Subject to Weathering, Temple Bar Gallery and Studios, 2018

A screening of Irish Artists’ Moving Image work curated by Michelle Deignan in association with MEXIndex

samurai, Seamus Harahan 3 mins 40 secs, 2006
Wilderness, Clare Langan 7 minutes, 2010
Of oil and origin, Caroline Doolin, 19 mins 36 secs, 2015
Metronome, Cliona Harmey 2 mins, 1999
How We Float, Sarah Lincoln 7 minutes, 2014
with wind and white cloud, Dónal Ó’Céilleachair, 5 mins, 2006
Distance from Stone, Michelle Doyle, 9 mins 30 secs, 2018
Detroit Park, Julie Murray, 7 mins 33 secs, 2005

We experience time as a progression in one direction at a rate consistent with the rhythm of our bodies our consciousness and life span. This is human time, time that informs our experience of ourselves, others, spaces and places. In contrast the material of the earth is hard evidence of another time that is imperceptible to us, the achingly slow movement of deep geological time. This is earth time. The works in this screening recognise the dichotomy between human time and earth time. Flirting with the role of chronicler the artists all re-frame the material of the earth, exposing the substance of our interventions on the landscape and the images we make of them.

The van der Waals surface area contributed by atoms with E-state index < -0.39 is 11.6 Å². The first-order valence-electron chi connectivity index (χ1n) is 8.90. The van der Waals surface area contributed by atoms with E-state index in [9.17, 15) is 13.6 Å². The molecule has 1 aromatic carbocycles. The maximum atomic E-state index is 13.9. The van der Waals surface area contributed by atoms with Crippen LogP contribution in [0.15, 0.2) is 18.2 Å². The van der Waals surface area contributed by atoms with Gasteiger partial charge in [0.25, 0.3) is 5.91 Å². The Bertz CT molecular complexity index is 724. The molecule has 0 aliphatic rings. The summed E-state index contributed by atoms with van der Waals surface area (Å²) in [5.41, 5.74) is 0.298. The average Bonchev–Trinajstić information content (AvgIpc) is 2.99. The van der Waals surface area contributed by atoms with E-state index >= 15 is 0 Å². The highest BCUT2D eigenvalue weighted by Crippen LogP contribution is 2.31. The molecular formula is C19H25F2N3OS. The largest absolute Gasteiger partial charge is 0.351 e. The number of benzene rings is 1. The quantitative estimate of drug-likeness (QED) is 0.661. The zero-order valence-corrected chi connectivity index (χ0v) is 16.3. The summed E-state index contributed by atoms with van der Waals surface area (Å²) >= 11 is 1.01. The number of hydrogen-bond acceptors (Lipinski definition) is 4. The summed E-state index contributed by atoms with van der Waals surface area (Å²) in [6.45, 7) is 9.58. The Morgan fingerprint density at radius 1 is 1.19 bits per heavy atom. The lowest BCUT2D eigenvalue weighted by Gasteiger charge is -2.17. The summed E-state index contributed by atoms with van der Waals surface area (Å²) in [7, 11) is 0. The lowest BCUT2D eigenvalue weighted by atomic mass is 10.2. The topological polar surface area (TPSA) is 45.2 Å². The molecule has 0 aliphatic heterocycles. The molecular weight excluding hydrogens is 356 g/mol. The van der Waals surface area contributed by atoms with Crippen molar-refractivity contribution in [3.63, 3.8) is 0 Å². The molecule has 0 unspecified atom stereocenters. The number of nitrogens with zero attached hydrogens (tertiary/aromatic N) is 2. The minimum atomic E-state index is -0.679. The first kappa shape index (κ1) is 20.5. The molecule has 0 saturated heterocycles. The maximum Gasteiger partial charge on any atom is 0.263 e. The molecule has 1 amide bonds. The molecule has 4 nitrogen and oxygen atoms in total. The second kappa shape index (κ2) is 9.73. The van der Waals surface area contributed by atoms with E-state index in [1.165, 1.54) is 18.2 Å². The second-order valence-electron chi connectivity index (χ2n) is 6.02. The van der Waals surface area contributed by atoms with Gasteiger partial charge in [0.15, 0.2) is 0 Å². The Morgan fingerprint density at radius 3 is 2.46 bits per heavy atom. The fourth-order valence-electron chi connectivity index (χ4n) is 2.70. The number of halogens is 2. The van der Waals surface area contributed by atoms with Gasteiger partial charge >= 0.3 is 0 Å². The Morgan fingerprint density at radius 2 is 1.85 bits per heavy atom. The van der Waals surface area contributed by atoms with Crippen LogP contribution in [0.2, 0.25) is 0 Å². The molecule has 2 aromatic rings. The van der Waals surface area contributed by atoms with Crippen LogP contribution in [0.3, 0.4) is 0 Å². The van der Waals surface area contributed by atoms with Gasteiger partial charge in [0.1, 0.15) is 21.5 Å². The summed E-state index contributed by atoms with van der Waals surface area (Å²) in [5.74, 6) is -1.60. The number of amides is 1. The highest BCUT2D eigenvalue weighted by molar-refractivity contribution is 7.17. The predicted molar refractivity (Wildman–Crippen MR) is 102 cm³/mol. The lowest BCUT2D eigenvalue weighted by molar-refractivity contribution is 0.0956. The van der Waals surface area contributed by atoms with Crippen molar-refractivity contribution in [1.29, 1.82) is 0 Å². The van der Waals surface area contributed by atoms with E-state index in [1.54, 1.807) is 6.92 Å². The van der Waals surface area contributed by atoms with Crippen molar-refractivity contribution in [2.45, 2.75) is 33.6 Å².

In Seamus Harahan’s ‘samurai’ we move at speed along a border’s hinterland held in rapt internal reflection framed by music and the passing landscape. Clare Langan’s ‘Wilderness’ exposes a stark and uncanny vision of landscape, one that suggests unknowable forces, events and times beyond our perception. ‘Of oil and origin’ by Caroline Doolin charts multiple territories and times in a quest to uncover the complex nature and value of oil and our fixation on it as raw material. The drive to create and maintain order in the natural world is also reflected in Cliona Harmey’s Metronome. Here a harbour populated with moored sailing boats is framed, looped and fixed to a regular and perpetual rhythm. Mediated encounters with sea, rock and the material of the earth inform Sarah Lincoln’s reflects on the relationship between us and the earth we inhabit in “how we float”. Dónal Ó’Céilleachair’s ‘with wind and white cloud’ is an experiential journey through urban and rural landscape through the eyes of the traveller and chronicler defying real time experience through speeded up film. Michelle Doyle’s ‘Distance from Stone’ focuses on the mystical and symbolic relationships devised using stone, the raw material of our forts, fortresses and follies. In Julie Murray’s ‘Detroit Park’, a monumental movie theatre, whose enclosed space was once a temple to compressed film time, now stands in ruins. The space is both a testament to the fickleness and speed of late capitalism and time’s relentless march towards disorder and decay.